India has with Brazil and Venezuela
been a leader in the generic
and antipatent movement.
But they are still changing to more patent laws just like ht erest of the world ....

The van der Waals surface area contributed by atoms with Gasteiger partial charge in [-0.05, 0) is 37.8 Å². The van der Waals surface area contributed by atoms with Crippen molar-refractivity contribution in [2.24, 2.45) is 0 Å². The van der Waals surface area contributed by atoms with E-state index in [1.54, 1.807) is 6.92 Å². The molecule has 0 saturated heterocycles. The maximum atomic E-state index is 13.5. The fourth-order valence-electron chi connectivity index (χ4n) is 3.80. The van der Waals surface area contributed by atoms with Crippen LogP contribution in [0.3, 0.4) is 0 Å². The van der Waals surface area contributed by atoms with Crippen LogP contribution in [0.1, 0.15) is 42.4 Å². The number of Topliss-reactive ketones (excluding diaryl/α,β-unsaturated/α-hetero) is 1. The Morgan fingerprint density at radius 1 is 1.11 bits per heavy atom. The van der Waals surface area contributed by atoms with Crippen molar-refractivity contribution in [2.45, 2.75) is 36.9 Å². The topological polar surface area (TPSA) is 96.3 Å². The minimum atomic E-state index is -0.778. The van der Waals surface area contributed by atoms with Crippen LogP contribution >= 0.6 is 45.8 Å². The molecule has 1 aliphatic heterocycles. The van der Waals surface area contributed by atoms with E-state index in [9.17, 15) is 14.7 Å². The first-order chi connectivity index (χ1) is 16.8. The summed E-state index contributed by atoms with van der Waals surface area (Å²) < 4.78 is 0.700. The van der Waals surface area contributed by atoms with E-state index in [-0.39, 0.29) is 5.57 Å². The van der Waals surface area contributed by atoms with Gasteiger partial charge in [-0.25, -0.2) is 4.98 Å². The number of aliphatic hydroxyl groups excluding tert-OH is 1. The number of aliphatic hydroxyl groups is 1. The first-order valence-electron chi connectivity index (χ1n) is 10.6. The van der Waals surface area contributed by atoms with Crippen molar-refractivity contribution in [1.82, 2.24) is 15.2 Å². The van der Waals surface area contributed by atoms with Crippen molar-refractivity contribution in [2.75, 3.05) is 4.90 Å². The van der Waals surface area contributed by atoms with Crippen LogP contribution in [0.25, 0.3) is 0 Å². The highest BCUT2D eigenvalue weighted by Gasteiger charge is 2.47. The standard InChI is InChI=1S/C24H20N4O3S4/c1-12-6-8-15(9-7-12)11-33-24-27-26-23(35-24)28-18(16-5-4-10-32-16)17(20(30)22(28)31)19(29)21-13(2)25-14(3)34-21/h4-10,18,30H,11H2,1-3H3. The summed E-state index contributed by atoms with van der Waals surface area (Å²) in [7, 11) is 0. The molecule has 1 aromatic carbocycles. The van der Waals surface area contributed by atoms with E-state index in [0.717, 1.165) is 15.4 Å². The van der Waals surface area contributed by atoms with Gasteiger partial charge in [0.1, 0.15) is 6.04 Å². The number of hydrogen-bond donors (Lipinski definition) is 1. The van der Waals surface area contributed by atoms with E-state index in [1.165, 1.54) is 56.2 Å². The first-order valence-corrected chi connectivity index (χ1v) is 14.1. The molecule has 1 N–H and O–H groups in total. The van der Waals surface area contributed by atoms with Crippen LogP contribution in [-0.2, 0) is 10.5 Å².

By presidential decree India changed its patent law in December 2004 to meet a January 2005 deadline to allow patents on the chemical molecules used in drugs -- not only for new drugs starting in 2005 but also for many others that were patentable after 1995 (an estimated 6,000 patent applications have already been filed for these drugs). Until now India has allowed pharmaceutical patents only on the manufacturing processes used to produce drugs, not on the end products themselves -- a system designed to encourage companies to compete in low-cost manufacturing, developing the nation's industry and making medicines widely available at low prices. Despite the great success of that system, its end was required by a World Trade Organization agreement demanding that all countries switch to European/U.S. type drug patents on the chemical entities themselves. ("least developed" countries, but not India, now have the option of extending their deadline to 2016.)